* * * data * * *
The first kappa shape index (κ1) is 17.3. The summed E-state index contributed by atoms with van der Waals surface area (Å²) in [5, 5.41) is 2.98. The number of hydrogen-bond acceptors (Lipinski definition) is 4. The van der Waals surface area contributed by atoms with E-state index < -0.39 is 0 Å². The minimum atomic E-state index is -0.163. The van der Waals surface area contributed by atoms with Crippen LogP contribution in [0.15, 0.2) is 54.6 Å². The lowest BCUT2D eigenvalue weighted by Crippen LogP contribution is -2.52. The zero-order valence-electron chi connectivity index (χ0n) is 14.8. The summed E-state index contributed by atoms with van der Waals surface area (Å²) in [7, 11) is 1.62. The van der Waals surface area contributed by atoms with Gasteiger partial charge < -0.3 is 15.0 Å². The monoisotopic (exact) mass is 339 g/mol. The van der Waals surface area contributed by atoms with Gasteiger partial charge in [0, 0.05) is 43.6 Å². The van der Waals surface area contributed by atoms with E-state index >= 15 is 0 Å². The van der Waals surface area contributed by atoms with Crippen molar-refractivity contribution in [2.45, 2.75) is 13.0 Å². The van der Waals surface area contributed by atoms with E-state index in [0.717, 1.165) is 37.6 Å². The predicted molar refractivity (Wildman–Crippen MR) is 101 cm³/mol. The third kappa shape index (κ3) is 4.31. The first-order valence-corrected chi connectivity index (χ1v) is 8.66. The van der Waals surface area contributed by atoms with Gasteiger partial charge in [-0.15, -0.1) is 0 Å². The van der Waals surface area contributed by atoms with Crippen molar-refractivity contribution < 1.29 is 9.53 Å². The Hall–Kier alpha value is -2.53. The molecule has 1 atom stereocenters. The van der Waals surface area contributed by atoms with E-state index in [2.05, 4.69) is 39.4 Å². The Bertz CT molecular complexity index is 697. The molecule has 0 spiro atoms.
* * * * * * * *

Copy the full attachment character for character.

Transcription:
The first kappa shape index (κ1) is 17.3. The summed E-state index contributed by atoms with van der Waals surface area (Å²) in [5, 5.41) is 2.98. The number of hydrogen-bond acceptors (Lipinski definition) is 4. The van der Waals surface area contributed by atoms with E-state index < -0.39 is 0 Å². The minimum atomic E-state index is -0.163. The van der Waals surface area contributed by atoms with Crippen LogP contribution in [0.15, 0.2) is 54.6 Å². The lowest BCUT2D eigenvalue weighted by Crippen LogP contribution is -2.52. The zero-order valence-electron chi connectivity index (χ0n) is 14.8. The summed E-state index contributed by atoms with van der Waals surface area (Å²) in [7, 11) is 1.62. The van der Waals surface area contributed by atoms with Gasteiger partial charge < -0.3 is 15.0 Å². The monoisotopic (exact) mass is 339 g/mol. The van der Waals surface area contributed by atoms with Gasteiger partial charge in [0, 0.05) is 43.6 Å². The van der Waals surface area contributed by atoms with E-state index >= 15 is 0 Å². The van der Waals surface area contributed by atoms with Crippen molar-refractivity contribution in [2.45, 2.75) is 13.0 Å². The van der Waals surface area contributed by atoms with E-state index in [0.717, 1.165) is 37.6 Å². The predicted molar refractivity (Wildman–Crippen MR) is 101 cm³/mol. The third kappa shape index (κ3) is 4.31. The first-order valence-corrected chi connectivity index (χ1v) is 8.66. The van der Waals surface area contributed by atoms with Gasteiger partial charge in [-0.15, -0.1) is 0 Å². The van der Waals surface area contributed by atoms with Crippen molar-refractivity contribution < 1.29 is 9.53 Å². The Hall–Kier alpha value is -2.53. The molecule has 1 atom stereocenters. The van der Waals surface area contributed by atoms with E-state index in [2.05, 4.69) is 39.4 Å². The Bertz CT molecular complexity index is 697. The molecule has 0 spiro atoms.